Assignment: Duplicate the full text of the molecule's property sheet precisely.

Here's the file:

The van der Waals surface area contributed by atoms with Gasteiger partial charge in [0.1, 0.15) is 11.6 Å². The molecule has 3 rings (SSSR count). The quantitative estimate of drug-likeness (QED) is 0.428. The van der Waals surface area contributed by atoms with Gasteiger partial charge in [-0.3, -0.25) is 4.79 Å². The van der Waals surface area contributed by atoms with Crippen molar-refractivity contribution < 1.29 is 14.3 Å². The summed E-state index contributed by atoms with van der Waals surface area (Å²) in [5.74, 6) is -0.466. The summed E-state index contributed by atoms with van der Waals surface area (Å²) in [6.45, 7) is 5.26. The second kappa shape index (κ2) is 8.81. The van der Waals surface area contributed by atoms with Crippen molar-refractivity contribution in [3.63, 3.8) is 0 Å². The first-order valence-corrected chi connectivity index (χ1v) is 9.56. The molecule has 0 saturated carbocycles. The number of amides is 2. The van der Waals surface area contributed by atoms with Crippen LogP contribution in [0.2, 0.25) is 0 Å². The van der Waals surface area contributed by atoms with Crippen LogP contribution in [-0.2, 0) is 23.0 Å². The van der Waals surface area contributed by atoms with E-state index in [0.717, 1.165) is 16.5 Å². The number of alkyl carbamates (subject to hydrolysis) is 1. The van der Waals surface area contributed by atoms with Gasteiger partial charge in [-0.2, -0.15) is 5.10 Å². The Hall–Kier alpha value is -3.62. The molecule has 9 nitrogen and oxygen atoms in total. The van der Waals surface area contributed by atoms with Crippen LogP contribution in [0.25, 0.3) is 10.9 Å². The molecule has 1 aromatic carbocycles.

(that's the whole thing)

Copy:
The van der Waals surface area contributed by atoms with Gasteiger partial charge in [0.1, 0.15) is 11.6 Å². The molecule has 3 rings (SSSR count). The quantitative estimate of drug-likeness (QED) is 0.428. The van der Waals surface area contributed by atoms with Gasteiger partial charge in [-0.3, -0.25) is 4.79 Å². The van der Waals surface area contributed by atoms with Crippen molar-refractivity contribution < 1.29 is 14.3 Å². The summed E-state index contributed by atoms with van der Waals surface area (Å²) in [5.74, 6) is -0.466. The summed E-state index contributed by atoms with van der Waals surface area (Å²) in [6.45, 7) is 5.26. The second kappa shape index (κ2) is 8.81. The van der Waals surface area contributed by atoms with Crippen molar-refractivity contribution in [3.63, 3.8) is 0 Å². The first-order valence-corrected chi connectivity index (χ1v) is 9.56. The molecule has 0 saturated carbocycles. The number of amides is 2. The van der Waals surface area contributed by atoms with Crippen LogP contribution in [0.2, 0.25) is 0 Å². The van der Waals surface area contributed by atoms with Crippen LogP contribution in [-0.2, 0) is 23.0 Å². The van der Waals surface area contributed by atoms with E-state index in [0.717, 1.165) is 16.5 Å². The number of alkyl carbamates (subject to hydrolysis) is 1. The van der Waals surface area contributed by atoms with Gasteiger partial charge in [-0.2, -0.15) is 5.10 Å². The Hall–Kier alpha value is -3.62. The molecule has 9 nitrogen and oxygen atoms in total. The van der Waals surface area contributed by atoms with Crippen LogP contribution in [0.25, 0.3) is 10.9 Å². The molecule has 1 aromatic carbocycles.